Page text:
Wednesday, December 15, 2004
I tried to use the photo hosting service associated with Blogspot, but haven't had success yet. The program installed okay and then errored out whenever I tried to login to my account. Next, I tried to use the photohosting service provided by Comcast. In this case I was able to post pictures to an account. I could not place the URL's into Blogspot because the addresses assigned to my pictures exceeded 68 characters. Next I placed the URL's of the pictures into my Comcast Website (which is very basic and I have considered it an abandoned project). If you click on these links you get to the login page of Comcast's photo hosting site. So far nothing seems to be working. Here is the URL I used for my sample picture: http://www.snapfish.com/slideshow/AlbumID=18040763/PictureID=388346336/t_=18002182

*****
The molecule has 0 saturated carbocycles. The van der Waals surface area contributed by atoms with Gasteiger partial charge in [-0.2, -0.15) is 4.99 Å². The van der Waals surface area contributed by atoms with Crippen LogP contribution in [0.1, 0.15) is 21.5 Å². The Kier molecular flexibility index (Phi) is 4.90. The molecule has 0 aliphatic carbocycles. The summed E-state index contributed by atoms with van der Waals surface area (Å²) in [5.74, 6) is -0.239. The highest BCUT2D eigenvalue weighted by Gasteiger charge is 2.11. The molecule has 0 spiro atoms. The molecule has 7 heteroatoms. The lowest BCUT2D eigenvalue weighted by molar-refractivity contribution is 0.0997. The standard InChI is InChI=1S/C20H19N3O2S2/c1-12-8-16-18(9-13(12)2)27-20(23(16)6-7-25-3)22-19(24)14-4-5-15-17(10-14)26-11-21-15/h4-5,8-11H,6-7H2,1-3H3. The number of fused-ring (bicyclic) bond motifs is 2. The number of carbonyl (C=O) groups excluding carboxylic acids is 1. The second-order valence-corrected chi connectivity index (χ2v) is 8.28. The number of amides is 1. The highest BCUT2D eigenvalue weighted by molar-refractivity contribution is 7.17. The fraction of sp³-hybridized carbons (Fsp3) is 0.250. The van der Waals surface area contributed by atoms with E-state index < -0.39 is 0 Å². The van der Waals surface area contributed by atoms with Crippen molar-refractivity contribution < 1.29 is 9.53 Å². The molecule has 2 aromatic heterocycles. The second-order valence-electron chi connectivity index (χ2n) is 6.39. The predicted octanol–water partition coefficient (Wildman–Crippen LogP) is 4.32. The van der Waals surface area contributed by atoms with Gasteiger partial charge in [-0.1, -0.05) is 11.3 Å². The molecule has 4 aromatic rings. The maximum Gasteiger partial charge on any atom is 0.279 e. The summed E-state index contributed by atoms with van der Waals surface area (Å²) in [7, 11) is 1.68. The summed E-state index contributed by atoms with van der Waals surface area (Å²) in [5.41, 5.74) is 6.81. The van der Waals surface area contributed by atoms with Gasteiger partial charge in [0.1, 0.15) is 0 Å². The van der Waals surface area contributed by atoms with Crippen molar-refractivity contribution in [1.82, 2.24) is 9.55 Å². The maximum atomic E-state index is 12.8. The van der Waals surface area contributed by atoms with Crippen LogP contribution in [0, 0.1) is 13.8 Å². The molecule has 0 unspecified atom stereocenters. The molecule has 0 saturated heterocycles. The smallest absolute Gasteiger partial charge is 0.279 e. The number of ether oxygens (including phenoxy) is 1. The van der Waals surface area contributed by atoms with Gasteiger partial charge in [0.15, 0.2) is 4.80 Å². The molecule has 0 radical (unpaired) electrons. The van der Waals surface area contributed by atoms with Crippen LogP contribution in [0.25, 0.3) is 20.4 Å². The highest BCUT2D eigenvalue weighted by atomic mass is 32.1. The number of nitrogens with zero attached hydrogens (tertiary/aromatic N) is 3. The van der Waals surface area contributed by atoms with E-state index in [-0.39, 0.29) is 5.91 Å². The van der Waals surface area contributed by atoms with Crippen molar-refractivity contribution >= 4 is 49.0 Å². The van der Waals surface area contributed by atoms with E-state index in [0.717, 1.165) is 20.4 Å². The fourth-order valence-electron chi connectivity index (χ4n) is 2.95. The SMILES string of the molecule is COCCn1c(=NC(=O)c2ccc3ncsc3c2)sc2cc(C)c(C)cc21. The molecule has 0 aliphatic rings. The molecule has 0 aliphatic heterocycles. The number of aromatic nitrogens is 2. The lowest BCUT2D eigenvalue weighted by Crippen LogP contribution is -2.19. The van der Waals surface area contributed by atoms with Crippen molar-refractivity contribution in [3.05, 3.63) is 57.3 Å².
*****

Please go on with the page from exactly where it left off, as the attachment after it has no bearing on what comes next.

I just got a Christmas letter from an old friend from high school. He, his wife and kids live in a suburb in the vicinity of Tokyo. He was an exchange student and so there is nothing unusual about where they live. In the letter (which sounded as if it was written by his wife—not due to the English, I think she grew up in the USA) Tad’s wife Susan indicated that they were thinking of installing a wood stove in their home. I had never associated the wood heating lifestyle with typical Japanese living conditions before, but I suppose there must be a fair number of households which live out in the countryside. Anyhow, the letter got me remembering my own experience with wood heating: We were living in a two bedroom flat in Burlington Vermont and my wife, V. (who does not want me to publish her whole name) was pregnant with our first daughter (Surenna--I read this to her and she wanted her name listed). Our original plan was to stay in the condo until I finished my MBA and then buy a house wherever my work took me. We were both making plenty of money at the jobs we had and could easily afford a house, so why wait! There were many reasons for our choosing the place we bought on Camp Kiniya Road in Colchester; one of the big ones was that the house had a wood stove and plenty of trees. Having only owned a condo and never a real house, we were somewhat apprehensive about the costs of keeping a house warm and functioning properly. The place had originally been built with the idea of being heated with wood. It was a cape with an open design and so when the stove was operating, the hot air was able to spread around to all parts of the house without the use of fans. Later owners installed an oil furnace which drove hot water through radiators. We speculated that they found heating with wood too taxing and were unenthused by the electric bills from the back-up heaters. We heated almost exclusively with the wood stove in the four years we lived there. The property was more than three acres and other than about ¼ acre taken up by the yard, driveway and buildings was all wooded. The trees were about 2/3 hardwood (oak, maple, birch and ash) and about 1/3 softwood pine and fir. There was plenty of fuel for the stove obtained by good forest management: Cutting dead trees, sick trees and thinning crowded stands. Cleaning up after the ice storm provided two years worth of heating, mostly from fallen branches. Our house was about 1600 sqf and built in the 1980’s, so well insulated. It took about a cord and a half of wood per winter to keep us plenty warm. Cutting and chopping cordwood was mostly not unduly arduous: The property was steeply sloped and I did not own a four wheel drive vehicle then, so the hardest part was hauling the wood from the lower part of the land up to the house. The house was situated on the highest part of the plot and so the available trees were mostly located lower down. Cutting wood with a chainsaw is heavy work, but if one is careful and systematic, not unduly dangerous. Splitting logs into firewood is actually kind of fun. I would just do a 15 or 20 minutes worth after work most days and found it a good way to unwind. In Vermont (and probably lots of other places) they say chopping firewood warms you twice: Once while you are chopping and once when you burn the wood. Plan ahead: The first wood we burned was not well dried—it was purchased by the sellers of the house for us (we moved in in the middle of winter). You get a lot more heat out of dry wood than green wood, plus it is a bear to get unseasoned wood to light and burn hot. This only makes sense—every drop of water in the wood has to be converted to steam and this takes energy away from the useful heat available in it. I found that wood I chopped and split in the winter and spring was plenty dry by the start of the next heating season. Wood chopped in the summer worked fine by the end of the next heating season. Maple was by far my favorite wood to burn: It burns hot, doesn’t make much of a mess in the house and is easy to split. Oak burns very hot too, but the pieces of wood are a bit splintery. Birch doesn’t burn as hot as the other two and can sometimes be hard to split. If the tree has been growing at an angle, the grain seems to tangle and not want to separate, plus the papery bark doesn’t split and can hold pieces together.